14. Solutions before DMSSs become affordable: Small scale manual approaches to digital storage

In order to avoid the risk of losing audio content on original carriers that are in immediate danger of terminal decay, many sound archives cannot wait for a DMSS to be installed before copying such holdings to digital carriers.

To date, the following digital target systems/formats have been used in such cases: R-DAT, CD-R (audio format, as well as data format) and computer data recording systems such as DLT or LTO.

R-DAT, originally widely used as digital target format for the transfer of analogue audio, has lost ground dramatically because of format obsolescence. Also, in view of the availability of higher digital resolutions, the format has become less attractive. Although the same is true for the CD-R (audio) format, this medium is still widely used, particularly by smaller institutions, because of its financial feasibility. Due to a lack of standards and compatibility problems, however, CD-Rs and DVD-Rs can only be considered reliable after thorough testing. This is time consuming and implies significant investment in soft- and hardware for testing. IASA, therefore, does not recommend the use of either recordable CDs and DVDs as the sole digital target format for archives that cannot afford such test procedures (cf IASA-TC 04, 6.6).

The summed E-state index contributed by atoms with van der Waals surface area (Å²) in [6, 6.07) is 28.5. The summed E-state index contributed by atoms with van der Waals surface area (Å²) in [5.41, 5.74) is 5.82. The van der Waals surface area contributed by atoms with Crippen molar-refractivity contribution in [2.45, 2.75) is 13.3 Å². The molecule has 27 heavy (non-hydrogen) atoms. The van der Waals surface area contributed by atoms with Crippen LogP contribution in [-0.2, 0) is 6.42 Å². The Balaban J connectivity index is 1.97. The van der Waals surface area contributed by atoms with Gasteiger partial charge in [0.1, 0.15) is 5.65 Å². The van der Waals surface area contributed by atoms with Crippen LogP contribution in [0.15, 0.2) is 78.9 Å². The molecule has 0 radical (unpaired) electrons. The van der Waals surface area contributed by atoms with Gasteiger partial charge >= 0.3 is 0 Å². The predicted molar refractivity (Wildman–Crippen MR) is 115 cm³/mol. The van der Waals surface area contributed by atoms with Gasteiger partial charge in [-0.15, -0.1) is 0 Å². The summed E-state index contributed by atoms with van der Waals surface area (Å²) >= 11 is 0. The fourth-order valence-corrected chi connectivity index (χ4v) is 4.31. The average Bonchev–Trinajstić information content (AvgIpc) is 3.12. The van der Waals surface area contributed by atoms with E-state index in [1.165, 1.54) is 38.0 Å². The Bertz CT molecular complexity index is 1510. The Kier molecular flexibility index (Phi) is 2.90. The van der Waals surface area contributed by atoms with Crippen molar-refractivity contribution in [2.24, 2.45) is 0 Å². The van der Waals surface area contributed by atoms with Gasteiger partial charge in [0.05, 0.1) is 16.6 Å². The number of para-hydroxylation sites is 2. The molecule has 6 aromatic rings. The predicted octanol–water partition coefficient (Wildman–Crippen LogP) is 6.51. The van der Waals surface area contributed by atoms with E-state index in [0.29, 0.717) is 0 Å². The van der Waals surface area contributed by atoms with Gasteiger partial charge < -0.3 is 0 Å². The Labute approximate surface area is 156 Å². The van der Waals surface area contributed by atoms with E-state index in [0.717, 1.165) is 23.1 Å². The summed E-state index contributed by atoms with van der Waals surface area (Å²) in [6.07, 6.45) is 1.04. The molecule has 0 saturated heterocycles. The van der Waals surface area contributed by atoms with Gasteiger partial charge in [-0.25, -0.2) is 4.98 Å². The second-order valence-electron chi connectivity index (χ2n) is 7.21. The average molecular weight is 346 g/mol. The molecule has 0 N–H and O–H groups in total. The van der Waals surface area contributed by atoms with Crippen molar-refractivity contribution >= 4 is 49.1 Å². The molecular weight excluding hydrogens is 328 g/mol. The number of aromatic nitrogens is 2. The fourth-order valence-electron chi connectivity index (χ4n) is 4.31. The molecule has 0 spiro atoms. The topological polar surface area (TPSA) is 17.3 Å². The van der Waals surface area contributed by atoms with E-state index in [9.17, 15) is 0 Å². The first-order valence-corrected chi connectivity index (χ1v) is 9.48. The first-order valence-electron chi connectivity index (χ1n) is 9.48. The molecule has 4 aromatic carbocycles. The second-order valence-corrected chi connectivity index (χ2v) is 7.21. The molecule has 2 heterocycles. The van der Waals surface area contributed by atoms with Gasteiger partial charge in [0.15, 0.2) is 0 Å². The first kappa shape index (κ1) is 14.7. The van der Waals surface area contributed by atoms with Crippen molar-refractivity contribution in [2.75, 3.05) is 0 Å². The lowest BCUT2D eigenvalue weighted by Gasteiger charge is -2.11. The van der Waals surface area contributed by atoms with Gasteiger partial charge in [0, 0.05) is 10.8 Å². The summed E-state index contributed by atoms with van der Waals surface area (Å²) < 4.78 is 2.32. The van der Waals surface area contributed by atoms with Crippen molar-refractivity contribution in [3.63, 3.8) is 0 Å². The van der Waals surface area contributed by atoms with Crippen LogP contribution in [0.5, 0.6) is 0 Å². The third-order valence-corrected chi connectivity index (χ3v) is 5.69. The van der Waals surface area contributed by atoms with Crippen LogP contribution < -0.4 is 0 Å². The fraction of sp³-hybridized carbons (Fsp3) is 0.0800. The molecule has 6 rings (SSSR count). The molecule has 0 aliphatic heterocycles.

Using a computer based system which incorporates tape formats such as DLT or LTO for nearline or offline access incurs greater expense, mainly because of the cost of the tape drives. For smaller amounts of storage, the use of hard disk drives (HDD) has become affordable. It must be noted, however, that in manual approaches, as opposed to automated storage systems such as DMSSs, the lower costs of hard- and software have to be offset against a considerably increased requirement for labour with all its implications in terms of risk to the carriers and personnel costs (cf IASA-TC 04, 6.5).